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Breakingviews

Reuters Breakingviews is the world's leading source of agenda-setting financial insight. As the Reuters brand for financial commentary, we dissect the big business and economic stories as they break around the world every day. A global team of about 30 correspondents in New York, London, Hong Kong and other major cities provides expert analysis in real time. Sign up for a free trial of our full service at http://www.breakingviews.com/trial and follow us on Twitter @Breakingviews and at www.breakingviews.com. All opinions expressed are those of the authors.

Breakingviews - Comcast overreaches for Sky with $40 bln knockout

Comcast has overreached in its pursuit of Sky. The U.S. cable giant prevailed over Twenty-First Century Fox on Saturday, winning a dramatic one-day auction with an offer that values the UK broadcaster at 30.6 billion pounds ($40 billion). For Chief Executive Brian Roberts, it’s a huge bet on overseas growth for a company that cannot get much larger at home.

Breakingviews - Jefferies faces half-a-million-dollar question

Jefferies has a half-a-million-dollar question to answer. That’s the average compensation for employees at the Wall Street firm, based on results for the first nine months of its financial year released on Friday. It’s 25 percent more than Goldman Sachs shells out. Jefferies also hands staff more of its revenue yet has paltry returns. After a restructuring of its $7.7 billion listed parent, the gap is more prominent and unsustainable.

Breakingviews - $100 bln weed company is still in the pipe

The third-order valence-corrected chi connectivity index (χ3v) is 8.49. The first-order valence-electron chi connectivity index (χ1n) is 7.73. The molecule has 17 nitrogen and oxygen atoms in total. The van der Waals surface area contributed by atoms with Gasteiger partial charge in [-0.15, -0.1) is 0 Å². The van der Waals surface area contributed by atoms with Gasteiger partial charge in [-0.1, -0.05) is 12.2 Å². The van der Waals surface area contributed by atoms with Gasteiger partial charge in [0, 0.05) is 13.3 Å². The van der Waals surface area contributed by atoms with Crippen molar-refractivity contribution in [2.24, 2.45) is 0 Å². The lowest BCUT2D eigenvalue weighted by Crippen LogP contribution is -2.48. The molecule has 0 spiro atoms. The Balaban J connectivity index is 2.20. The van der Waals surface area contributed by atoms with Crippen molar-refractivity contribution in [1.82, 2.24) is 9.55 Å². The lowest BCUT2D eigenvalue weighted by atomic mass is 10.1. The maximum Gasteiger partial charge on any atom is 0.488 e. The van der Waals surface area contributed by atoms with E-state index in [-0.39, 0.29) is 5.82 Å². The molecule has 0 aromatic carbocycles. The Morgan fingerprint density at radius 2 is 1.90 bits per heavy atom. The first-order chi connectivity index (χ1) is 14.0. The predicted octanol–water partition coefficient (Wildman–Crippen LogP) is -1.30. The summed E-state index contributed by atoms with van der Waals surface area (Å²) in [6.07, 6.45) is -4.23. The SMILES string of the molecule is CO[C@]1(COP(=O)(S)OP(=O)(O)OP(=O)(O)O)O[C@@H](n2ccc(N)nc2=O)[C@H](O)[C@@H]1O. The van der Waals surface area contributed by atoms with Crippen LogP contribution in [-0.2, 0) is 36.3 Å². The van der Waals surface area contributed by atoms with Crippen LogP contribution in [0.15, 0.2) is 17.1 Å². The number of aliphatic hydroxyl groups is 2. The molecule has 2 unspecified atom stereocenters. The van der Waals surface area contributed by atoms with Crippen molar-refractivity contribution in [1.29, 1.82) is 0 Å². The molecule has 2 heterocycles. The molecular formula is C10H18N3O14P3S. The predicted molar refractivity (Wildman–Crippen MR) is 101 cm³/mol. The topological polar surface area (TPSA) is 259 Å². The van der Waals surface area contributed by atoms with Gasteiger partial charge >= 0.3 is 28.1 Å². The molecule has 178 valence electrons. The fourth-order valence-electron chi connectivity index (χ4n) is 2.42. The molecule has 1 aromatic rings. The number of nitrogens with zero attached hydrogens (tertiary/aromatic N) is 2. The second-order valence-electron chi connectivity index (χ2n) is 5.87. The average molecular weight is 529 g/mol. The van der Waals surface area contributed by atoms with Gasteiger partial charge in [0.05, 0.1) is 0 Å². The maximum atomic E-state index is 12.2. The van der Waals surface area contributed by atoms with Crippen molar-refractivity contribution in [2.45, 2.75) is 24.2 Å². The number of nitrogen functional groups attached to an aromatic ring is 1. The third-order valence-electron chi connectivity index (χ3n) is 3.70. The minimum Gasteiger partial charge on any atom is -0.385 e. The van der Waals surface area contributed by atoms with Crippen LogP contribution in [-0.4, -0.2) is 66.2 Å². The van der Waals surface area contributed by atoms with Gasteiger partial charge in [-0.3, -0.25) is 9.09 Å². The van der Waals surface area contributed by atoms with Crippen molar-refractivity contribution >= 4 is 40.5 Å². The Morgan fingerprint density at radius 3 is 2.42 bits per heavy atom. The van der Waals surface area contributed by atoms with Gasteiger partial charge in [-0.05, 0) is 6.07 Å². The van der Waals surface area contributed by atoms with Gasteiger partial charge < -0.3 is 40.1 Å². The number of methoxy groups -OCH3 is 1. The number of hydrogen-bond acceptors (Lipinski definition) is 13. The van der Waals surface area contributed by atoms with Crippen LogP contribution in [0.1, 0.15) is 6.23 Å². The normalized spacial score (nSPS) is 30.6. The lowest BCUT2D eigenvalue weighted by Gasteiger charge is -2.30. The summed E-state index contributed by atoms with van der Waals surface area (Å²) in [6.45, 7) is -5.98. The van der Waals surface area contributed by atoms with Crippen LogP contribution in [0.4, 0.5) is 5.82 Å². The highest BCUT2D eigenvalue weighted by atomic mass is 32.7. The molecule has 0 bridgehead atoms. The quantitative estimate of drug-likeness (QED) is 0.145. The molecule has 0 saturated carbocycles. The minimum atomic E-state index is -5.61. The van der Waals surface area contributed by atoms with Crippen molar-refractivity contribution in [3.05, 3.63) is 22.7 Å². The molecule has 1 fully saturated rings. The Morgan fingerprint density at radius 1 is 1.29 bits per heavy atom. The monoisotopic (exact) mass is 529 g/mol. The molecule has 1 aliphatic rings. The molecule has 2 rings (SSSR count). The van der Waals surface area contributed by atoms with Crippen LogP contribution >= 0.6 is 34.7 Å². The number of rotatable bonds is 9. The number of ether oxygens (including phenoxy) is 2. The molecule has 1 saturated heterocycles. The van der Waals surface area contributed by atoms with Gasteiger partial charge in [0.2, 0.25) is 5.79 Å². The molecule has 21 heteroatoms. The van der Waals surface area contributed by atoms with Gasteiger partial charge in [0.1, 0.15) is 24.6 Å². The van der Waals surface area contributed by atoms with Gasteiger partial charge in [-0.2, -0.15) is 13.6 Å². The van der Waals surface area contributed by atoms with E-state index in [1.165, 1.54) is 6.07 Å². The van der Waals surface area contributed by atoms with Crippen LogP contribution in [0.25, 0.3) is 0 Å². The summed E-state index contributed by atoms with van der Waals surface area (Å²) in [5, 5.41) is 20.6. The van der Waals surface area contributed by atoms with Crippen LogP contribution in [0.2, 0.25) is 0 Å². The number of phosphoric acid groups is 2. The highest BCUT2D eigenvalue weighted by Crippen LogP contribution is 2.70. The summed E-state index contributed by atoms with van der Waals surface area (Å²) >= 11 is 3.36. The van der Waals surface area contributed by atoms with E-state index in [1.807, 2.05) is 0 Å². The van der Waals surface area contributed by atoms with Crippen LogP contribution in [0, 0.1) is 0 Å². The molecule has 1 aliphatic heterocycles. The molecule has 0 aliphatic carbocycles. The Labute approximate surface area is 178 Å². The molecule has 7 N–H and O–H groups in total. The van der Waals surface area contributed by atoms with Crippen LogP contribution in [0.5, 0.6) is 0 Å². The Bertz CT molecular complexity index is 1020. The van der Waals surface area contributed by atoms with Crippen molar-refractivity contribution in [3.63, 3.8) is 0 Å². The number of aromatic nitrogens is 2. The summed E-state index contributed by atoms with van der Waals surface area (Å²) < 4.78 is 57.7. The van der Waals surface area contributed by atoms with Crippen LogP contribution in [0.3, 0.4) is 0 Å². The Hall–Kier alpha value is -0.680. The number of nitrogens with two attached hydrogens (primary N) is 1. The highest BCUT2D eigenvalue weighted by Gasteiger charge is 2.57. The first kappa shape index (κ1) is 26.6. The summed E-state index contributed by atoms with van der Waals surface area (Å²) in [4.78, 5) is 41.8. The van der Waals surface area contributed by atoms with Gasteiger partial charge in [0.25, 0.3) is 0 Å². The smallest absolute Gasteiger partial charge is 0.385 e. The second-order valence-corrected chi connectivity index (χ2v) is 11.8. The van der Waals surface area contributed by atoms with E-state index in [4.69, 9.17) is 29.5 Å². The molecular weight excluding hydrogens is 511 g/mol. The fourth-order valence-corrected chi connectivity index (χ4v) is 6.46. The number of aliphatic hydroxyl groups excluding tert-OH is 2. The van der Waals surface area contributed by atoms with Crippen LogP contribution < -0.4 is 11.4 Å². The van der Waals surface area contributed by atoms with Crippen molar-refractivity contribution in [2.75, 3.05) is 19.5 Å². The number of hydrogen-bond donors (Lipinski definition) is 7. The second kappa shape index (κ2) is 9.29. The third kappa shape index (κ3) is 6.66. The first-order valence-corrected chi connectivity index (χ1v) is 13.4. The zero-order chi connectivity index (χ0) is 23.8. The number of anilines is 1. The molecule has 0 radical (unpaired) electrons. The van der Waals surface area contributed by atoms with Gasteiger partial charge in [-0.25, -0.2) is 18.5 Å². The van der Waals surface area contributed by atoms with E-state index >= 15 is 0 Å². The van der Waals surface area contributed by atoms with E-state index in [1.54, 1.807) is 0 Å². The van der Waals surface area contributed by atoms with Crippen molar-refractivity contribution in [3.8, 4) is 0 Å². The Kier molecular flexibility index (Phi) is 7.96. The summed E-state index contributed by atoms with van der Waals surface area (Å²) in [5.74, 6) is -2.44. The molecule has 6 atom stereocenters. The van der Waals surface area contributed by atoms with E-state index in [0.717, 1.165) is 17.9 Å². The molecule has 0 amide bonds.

Cannabis is making cryptocurrencies look lethargic. Share prices of listed producers have rocketed, in some cases faster than bitcoin did last year. Brendan Kennedy, the chief executive of Tilray, which made $21 million of revenue last year, believes his company could be worth $100 billion. He’s half right: a weed producer could get that big. The odds are against it being Tilray.

Breakingviews - Banks were first to fall in decade of lost trust

Banks were the first institutions to fall in a decade of lost trust. The crisis that reached its climax with the failure of Lehman Brothers a decade ago swept away the notion that financial leaders could be relied upon to safely run their firms. Since then central bankers, politicians and the media have also faced growing public scepticism. The malaise shows no sign of lifting.

Breakingviews - Trump tariffs fallout hints at protracted battle

The fallout from American tariffs is hinting at a prolonged trade war. As U.S. companies brace for taxes on another $200 billion of Chinese exports, many say they’re now considering leaving the People’s Republic. That has Beijing wondering if such an exodus is as much a policy aim as the stated motive of intellectual property theft.

Breakingviews - Merrill Lynch deal a qualified success for BofA

Buying Merrill Lynch has been a qualified success for Bank of America. The $310 billion mega-lender bought the Thundering Herd essentially over a weekend in the depths of the 2008 crisis for $50 billion. Merrill’s retail brokerage has worked out well. But the M&A and equity franchises, which are about to get a new boss, have faded under the BofA brand.

Breakingviews - Robocall infestation demands robot solution

A robocall infestation may demand a robot solution. Scam calls could make up nearly half U.S. traffic next year, data from call control outfit First Orion suggests, up from under 4 percent last year. Society bears the costs in wasted time and swindles.

Breakingviews - Aston Martin IPO makes more sense in middle lane

Aston Martin should lose the go-faster stripes. The UK high-end carmaker’s pricing range for its October market debut, released on Thursday, implies a maximum equity price tag of 5.1 billion pounds. While the manufacturer of James Bond cars has a luxury brand, it’s not yet totally suited to the fastest lane.

Breakingviews - Meituan IPO shows how to tempt investor appetites

Meituan Dianping's solid debut offers a recipe for its peers. Shares in the Chinese takeaway-to-taxi group rose as much as 7 percent in their Hong Kong debut on Thursday, taking its value to some $56 billion. That's respectable, after handset-maker Xiaomi’s fumbled start in July. Its sober expectations and big-name cornerstone investors helped restore appetites.